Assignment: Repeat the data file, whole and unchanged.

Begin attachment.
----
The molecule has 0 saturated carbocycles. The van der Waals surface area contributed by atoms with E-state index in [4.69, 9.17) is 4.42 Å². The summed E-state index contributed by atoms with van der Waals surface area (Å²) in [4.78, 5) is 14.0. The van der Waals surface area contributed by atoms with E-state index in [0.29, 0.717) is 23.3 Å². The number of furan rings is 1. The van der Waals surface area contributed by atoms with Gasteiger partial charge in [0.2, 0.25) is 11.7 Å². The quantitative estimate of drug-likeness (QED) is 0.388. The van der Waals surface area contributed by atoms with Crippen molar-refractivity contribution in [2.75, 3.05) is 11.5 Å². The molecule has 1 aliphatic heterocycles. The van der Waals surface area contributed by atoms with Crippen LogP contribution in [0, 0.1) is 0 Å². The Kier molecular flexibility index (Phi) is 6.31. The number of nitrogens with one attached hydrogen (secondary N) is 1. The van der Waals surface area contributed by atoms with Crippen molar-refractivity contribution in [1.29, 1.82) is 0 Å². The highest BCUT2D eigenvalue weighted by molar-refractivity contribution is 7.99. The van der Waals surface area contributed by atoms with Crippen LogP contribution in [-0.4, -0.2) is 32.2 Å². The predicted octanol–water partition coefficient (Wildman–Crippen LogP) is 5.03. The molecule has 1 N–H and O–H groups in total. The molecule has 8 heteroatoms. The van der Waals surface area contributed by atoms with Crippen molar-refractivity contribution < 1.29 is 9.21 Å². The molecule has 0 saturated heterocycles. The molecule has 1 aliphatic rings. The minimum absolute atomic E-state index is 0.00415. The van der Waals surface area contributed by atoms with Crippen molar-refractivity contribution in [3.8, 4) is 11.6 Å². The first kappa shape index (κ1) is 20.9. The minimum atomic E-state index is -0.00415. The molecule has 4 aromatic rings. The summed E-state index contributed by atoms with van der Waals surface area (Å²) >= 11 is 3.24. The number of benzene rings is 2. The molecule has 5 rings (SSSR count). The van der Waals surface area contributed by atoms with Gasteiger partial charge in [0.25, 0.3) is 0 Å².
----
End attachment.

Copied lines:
The molecule has 0 saturated carbocycles. The van der Waals surface area contributed by atoms with E-state index in [4.69, 9.17) is 4.42 Å². The summed E-state index contributed by atoms with van der Waals surface area (Å²) in [4.78, 5) is 14.0. The van der Waals surface area contributed by atoms with E-state index in [0.29, 0.717) is 23.3 Å². The number of furan rings is 1. The van der Waals surface area contributed by atoms with Gasteiger partial charge in [0.2, 0.25) is 11.7 Å². The quantitative estimate of drug-likeness (QED) is 0.388. The van der Waals surface area contributed by atoms with Crippen molar-refractivity contribution in [2.75, 3.05) is 11.5 Å². The molecule has 1 aliphatic heterocycles. The van der Waals surface area contributed by atoms with Crippen LogP contribution in [0, 0.1) is 0 Å². The Kier molecular flexibility index (Phi) is 6.31. The number of nitrogens with one attached hydrogen (secondary N) is 1. The van der Waals surface area contributed by atoms with Crippen molar-refractivity contribution in [1.29, 1.82) is 0 Å². The highest BCUT2D eigenvalue weighted by molar-refractivity contribution is 7.99. The van der Waals surface area contributed by atoms with Crippen LogP contribution in [-0.4, -0.2) is 32.2 Å². The predicted octanol–water partition coefficient (Wildman–Crippen LogP) is 5.03. The molecule has 1 N–H and O–H groups in total. The molecule has 8 heteroatoms. The van der Waals surface area contributed by atoms with Crippen molar-refractivity contribution < 1.29 is 9.21 Å². The molecule has 0 saturated heterocycles. The molecule has 1 aliphatic rings. The minimum absolute atomic E-state index is 0.00415. The van der Waals surface area contributed by atoms with Crippen molar-refractivity contribution in [3.8, 4) is 11.6 Å². The first kappa shape index (κ1) is 20.9. The minimum atomic E-state index is -0.00415. The molecule has 4 aromatic rings. The summed E-state index contributed by atoms with van der Waals surface area (Å²) >= 11 is 3.24. The number of benzene rings is 2. The molecule has 5 rings (SSSR count). The van der Waals surface area contributed by atoms with Gasteiger partial charge in [0.25, 0.3) is 0 Å².